So Lady Gaga decided to wear a burqa, and sing about it, and now the Internet’s eating her alive.
This deserves some attention, truly. This conversation is about the future of artistic dialog. It’s much bigger than it looks on the surface.
First, I’m tired of hearing “oh, this is just sad grasping for attention, she’s just trying to cause controversy, this isn’t culturally relevant.” No, no. Stop and think. CLEARLY it is. CLEARLY she’s actually touching a sensitive cultural button. Otherwise people wouldn’t be so pissed off about it. If what she was doing was just a sad, irrelevant grab for attention, nobody would care about what she’s saying. But they do. In terms of starting an important cultural conversation, she already wins. Let’s clear that up to begin with. The argument has blossomed.
The subject under discussion is the shape that the dialog should now take. And the position of the above article makes a relatively familiar set of assumptions:
1. The assumption that she’s just wearing/singing about it to be controversial, and that she doesn’t understand the implications of what she’s doing.
2. The assumption of the default position that appropriation and collage always result in oppression and that her normalization of the burqa as a fashion statement will have a negative, not positive, effect on the communities that deal with the burqa as a social reality.
3. The assumption that the original implications of the burqa are not sexual.
A few too many assumptions for me.
The charged nature of the debate doesn’t just come from the position of Islam. It comes from Western ambivalence about Islam. On the one hand, we characterize Islam as the religious impetus for an entire body of regressive oppression in the Middle East. On the other, we feel deep guilt about that assumption and about our own cultural hegemony with relation to our pluralistic, progressive understandings of culture, and we want to grant Islam due respect and a “seat at the table.”
In this way, the burqa as a hot-button issue is very much a conversation generated by Western academia. The conversation is an expression of our ambivalence. We’re so interested in it because we’re so conflicted about it. That ambivalence is the minotaur in our labyrinth, the demon we’re repressing. As Voltaire put it, “to learn who (or what) rules over you, simply find out who you are not allowed to criticize.”
In other words, how does the burqa enter our artistic, discursive, creative culture? Can it be remixed and experienced and questioned, as in the rest of the contemporary artistic field of experience, or are we to leave it untouched? Are we to have any relationship with it at all?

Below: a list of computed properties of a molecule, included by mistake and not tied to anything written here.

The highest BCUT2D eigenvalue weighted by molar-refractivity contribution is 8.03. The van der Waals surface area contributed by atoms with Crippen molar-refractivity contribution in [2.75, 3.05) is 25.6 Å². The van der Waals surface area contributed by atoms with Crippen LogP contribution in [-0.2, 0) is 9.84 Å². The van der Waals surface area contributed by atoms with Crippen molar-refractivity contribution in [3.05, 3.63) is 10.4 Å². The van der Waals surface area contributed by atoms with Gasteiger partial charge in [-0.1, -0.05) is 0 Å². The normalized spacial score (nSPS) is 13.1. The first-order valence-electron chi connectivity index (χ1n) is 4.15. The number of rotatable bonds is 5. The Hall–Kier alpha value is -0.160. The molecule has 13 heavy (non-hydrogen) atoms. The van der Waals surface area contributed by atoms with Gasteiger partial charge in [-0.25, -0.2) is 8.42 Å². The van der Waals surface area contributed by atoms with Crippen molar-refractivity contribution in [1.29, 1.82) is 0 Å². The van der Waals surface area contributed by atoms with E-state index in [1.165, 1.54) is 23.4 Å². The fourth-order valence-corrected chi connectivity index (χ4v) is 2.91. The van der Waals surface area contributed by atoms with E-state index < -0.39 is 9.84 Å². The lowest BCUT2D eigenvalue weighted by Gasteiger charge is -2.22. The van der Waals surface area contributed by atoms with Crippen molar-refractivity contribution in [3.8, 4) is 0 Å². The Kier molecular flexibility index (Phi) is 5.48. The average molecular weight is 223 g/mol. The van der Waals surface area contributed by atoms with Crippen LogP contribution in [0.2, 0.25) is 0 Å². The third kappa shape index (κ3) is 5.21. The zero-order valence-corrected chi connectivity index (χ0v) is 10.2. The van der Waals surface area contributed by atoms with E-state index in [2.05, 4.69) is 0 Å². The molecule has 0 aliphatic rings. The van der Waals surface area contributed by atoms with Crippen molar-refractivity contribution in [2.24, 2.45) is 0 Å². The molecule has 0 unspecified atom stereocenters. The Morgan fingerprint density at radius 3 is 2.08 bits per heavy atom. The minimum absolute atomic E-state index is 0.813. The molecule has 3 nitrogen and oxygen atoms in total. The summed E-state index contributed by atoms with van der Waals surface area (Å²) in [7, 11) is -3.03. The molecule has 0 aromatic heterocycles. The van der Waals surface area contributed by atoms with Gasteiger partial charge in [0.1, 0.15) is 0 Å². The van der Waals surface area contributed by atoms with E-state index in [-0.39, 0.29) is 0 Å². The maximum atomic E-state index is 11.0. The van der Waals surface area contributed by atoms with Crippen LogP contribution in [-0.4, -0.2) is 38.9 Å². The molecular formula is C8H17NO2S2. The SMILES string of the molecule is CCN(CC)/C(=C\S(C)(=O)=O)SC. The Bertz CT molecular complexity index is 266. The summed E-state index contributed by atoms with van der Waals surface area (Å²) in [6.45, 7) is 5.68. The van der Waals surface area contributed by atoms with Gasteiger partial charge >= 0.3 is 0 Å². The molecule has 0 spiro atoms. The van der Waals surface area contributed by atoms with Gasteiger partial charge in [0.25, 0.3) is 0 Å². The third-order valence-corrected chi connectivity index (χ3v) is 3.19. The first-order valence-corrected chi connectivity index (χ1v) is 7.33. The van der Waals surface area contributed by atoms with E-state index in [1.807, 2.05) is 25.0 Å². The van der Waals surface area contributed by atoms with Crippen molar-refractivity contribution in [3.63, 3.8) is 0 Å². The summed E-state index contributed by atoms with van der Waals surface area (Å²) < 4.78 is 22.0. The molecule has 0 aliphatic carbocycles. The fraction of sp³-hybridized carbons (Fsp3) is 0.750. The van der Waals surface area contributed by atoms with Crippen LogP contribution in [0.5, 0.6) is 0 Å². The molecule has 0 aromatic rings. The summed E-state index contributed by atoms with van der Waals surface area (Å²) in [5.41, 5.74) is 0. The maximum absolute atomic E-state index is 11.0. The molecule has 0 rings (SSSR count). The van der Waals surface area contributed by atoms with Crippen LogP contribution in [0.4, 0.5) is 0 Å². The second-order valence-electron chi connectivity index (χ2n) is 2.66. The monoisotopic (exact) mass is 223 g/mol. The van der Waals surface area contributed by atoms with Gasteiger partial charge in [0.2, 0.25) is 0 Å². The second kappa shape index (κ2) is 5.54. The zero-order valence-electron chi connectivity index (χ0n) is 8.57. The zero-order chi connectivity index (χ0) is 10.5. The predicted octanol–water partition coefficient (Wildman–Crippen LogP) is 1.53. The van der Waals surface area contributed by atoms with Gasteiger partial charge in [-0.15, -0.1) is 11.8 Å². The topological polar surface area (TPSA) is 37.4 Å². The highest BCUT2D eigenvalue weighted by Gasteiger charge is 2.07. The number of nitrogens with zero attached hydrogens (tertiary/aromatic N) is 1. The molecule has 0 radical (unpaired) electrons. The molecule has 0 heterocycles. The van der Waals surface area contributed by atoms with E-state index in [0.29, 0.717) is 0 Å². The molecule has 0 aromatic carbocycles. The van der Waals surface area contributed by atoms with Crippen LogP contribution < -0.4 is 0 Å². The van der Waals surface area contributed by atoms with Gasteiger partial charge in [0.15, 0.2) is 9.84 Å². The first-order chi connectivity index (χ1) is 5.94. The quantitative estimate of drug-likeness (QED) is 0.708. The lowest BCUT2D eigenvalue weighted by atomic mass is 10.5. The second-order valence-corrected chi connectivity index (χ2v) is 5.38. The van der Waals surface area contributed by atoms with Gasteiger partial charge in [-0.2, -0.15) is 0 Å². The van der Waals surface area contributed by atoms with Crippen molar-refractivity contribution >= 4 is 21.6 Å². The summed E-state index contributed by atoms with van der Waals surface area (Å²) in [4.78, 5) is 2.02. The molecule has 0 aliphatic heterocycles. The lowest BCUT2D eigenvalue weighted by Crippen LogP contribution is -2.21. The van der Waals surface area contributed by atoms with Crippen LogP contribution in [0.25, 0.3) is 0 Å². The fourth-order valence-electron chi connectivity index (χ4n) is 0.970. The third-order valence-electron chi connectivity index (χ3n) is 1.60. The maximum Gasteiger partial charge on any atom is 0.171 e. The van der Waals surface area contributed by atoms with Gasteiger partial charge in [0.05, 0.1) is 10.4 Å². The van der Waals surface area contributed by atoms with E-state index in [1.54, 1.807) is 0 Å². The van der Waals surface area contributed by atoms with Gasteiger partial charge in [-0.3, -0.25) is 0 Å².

What, precisely, is Gaga saying about the burqa? Maybe that’s a good place to start.
One of the objections of her critics is that she’s sexualizing the burqa. This is absurd. The burqa is already deeply, thoroughly sexualized. It’s a garment designed to cover a woman’s body. Why would it be important to cover a woman’s body, if we’re not worried about adverse weather or witness protection?
So what Gaga is actually doing is performing, in an exaggerated way, the function of the burqa. It’s not that she’s wearing it; it’s that she’s making a show of taking it off. That’s the sexualized element of her performance. First, she explicitly fronts a position that seems consistent with the position of Islam:
I’m not a wandering slave I am a woman of choice
My veil is protection for the gorgeousness of my face
Do you wanna see me naked, lover?
Do you wanna peak underneath the cover?
In other words, the controversial act here, apart from her cultural appropriation, is the revelation of her female body, the moment where she hints titillatingly at the removal of the burqa.
When presented with that starkness, the attack on her suddenly seems to require further inquiry from a feminist position. Why is it so important that she keep context with the burqa by keeping her body hidden? What, exactly, is the burqa for?
This isn’t about devaluation of the burqa – both cultural positions need to be considered and allowed validity. I want to make that clear. I’m not saying, “we Westerners are right; the burqa is repressive.” I’m also not saying, “Islam is right; the burqa is a good and positive cultural force.”
I’m simply asking: what is it for? I want a Muslim representative to tell me.
Is there a bar to clear for cultural understanding? How much do we have to learn? Is no real dialog possible, ever? If we determine the purpose of the burqa, can we then discuss the efficacy of that purpose? How separatist is it possible to be, on a planet where we’re culturally interconnected to the extent that we are?
Assuming the automatic invalidity of Gaga’s statement, assuming that it should be stricken from culture as a mistake, puts a stranglehold on academic discussion of the burqa as a creative, fashionable, cultural, or religious phenomenon. We’re not even sure we should be talking about it. Maybe certain things cannot be at the center of Western conceptions of academic and artistic dialog. Maybe we must be silent. Maybe we should cloak our opinions and ideas, and bow our heads.
Well, Gaga decided to talk about it. I’m glad she did.
Devin O’Neill is a transmedia storyteller, branding practitioner, and performance artist. He enjoys things he shouldn’t, on purpose, and tries to get other people to enjoy them too. Make friends with him at https://facebook.com/devinoneill
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